It demonstrates that most waste comes from households that discard 11% of the total food available at the supply chain’s consumption level. In comparison, food services and retail outlets were shown to contribute 5% and 2% of waste each year. The Index Report presents some striking realities in terms of global capita numbers: 121kg of consumer-level food is wasted every year – 74kg accounted to households. It really is no wonder that SDG 12.3 was created in a bid to cut this number.
Overview: Canada’s Food Waste
Now we’ve assessed the Food Waste Index Report from a global perspective, let’s take a look at Canada’s food waste.
High Confidence to Track Waste
One of the major revelations in the report about food waste in Canada is that we’re more than capable of estimating and tracking food waste data as a nation. UNEP’s studies uncovered more relevant data than expected, with 152 food waste data points identified in 54 countries. These countries were ranked by their confidence level – essentially, their suitability for tracking national levels of food waste as part of a robust methodology. When rated to be high confidence, the estimates included in the report can be viewed as accurate.
Canada entered the high confidence ranking for household waste only, while similar nations like the USA and the United Kingdom were also ranked high for both retail and food service waste too.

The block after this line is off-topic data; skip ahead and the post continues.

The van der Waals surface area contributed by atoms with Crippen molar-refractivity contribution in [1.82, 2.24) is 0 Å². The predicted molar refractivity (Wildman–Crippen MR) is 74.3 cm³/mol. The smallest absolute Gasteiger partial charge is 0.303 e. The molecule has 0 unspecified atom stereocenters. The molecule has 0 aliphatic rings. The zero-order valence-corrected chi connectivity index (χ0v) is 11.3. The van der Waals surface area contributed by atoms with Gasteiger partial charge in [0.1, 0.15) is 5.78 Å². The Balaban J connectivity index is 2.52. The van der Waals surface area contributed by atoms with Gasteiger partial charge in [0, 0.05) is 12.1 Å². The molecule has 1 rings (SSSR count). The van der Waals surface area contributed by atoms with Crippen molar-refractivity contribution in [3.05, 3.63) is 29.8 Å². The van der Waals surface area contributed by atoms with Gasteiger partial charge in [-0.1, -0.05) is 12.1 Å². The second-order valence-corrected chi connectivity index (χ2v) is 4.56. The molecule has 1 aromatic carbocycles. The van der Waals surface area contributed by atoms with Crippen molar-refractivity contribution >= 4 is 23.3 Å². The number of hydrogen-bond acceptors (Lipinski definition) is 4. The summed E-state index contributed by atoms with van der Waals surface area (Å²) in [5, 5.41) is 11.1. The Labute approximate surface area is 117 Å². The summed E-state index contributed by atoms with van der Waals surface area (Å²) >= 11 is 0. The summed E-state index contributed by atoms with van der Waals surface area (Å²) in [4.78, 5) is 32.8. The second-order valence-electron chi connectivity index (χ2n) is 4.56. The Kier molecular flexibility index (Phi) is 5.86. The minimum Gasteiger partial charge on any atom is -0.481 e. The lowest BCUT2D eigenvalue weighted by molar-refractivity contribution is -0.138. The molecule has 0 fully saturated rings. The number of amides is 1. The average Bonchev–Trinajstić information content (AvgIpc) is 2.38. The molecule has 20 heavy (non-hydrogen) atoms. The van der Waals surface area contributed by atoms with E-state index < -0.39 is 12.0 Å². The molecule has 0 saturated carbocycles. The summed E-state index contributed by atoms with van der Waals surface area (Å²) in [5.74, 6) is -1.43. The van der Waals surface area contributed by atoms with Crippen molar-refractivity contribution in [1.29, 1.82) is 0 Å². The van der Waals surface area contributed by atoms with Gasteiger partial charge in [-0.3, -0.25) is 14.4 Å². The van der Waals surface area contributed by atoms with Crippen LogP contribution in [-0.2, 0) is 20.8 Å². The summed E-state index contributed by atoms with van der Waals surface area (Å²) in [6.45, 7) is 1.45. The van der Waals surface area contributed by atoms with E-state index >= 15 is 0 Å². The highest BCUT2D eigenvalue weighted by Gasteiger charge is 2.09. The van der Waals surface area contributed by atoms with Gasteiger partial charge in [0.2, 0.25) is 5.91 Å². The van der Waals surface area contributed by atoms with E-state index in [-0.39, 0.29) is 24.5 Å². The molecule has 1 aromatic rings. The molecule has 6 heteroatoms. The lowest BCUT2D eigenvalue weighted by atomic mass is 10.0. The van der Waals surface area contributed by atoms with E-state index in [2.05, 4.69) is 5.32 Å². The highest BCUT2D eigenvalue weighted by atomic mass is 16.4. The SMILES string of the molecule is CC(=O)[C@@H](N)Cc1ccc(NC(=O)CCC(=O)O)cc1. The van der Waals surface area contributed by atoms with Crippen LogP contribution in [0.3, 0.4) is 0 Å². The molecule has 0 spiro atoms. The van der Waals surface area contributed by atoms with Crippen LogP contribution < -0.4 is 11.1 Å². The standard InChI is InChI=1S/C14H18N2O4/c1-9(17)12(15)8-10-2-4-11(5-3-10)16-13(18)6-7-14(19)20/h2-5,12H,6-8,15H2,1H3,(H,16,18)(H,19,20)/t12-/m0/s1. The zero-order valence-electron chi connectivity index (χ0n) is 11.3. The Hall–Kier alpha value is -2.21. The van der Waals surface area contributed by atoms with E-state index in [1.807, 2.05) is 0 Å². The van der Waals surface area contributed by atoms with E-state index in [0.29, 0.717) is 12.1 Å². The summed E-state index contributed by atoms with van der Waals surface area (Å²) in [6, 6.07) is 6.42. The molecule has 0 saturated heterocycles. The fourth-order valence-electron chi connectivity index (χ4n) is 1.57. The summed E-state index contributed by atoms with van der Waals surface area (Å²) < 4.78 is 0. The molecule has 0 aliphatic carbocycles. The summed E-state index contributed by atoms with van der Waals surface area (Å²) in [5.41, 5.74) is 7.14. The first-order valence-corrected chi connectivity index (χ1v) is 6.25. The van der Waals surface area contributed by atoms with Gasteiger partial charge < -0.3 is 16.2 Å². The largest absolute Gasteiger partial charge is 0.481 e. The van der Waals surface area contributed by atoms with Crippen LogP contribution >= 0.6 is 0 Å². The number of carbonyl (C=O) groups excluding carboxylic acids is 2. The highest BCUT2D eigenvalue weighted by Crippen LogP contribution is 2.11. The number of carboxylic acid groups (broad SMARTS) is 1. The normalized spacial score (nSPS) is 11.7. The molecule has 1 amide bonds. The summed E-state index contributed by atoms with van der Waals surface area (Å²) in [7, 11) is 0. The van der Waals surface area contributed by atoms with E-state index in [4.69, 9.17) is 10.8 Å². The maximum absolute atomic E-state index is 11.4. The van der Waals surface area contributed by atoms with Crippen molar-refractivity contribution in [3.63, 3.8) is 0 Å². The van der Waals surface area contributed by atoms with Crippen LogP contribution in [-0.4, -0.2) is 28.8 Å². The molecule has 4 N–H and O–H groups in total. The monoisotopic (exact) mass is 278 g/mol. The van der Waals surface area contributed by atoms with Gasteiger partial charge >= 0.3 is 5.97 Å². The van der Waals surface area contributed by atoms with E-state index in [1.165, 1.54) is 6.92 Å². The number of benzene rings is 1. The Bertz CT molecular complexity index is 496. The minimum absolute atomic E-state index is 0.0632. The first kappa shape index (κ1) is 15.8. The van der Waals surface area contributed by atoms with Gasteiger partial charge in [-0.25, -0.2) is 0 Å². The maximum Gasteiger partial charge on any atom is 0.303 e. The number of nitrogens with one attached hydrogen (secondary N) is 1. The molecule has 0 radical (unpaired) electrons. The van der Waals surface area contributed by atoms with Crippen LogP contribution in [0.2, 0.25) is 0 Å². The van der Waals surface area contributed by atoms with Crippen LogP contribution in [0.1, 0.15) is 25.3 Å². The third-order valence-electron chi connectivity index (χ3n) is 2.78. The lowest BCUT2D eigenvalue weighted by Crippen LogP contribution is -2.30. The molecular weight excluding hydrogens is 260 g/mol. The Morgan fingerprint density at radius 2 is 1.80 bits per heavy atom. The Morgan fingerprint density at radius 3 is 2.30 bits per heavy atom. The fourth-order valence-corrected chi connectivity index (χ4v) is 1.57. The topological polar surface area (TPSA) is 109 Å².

Key Statistics On Food Waste In Canada
Let’s take a look at some key statistics the report has to offer about Canada’s household food waste, by far the most significant contributing sector.
- Household food waste estimate (kg/capita/year) – 79
- Household food waste estimate (tonnes/year) – 2,938,321
While we might have scored highly on our ability to track waste, we’ve still got a long way to go if we want to reduce our impact. Food waste in North America and Canada is extremely high, primarily due to consumer behaviour.
Let’s take a look at some of the impacts.
What Are the Impacts of Food Waste?
Whether you’re a passionate activist already or you’re still wondering ‘what is food waste’, it’s essential for everyone to take note of the impacts this crisis has on the planet. As well as the general contributions to climate change and global warming, food waste also has a knock-on effect that harms communities and environments all over the globe.
Some of those impacts include:
- Harm caused to biodiversity through landfills and excessive, wasteful farming
- Wastewater, caused by farming more food than we actually need
- Excessive methane emissions released by decaying landfills
- Land destroyed or overtaken by agriculture, often harming communities
No matter who you are or what country you live in, it’s essential that everyone sits up and takes note of the Food Waste Index Report 2021. UNEP is urging the world to be more conscious of their food waste – not just the government’s leading us forward, but the individuals that make up every nation.
Want to find out how to reassess your own impact and start wasting less for the planet? Read our blog on the 6 most wasted foods and find out how to make a difference.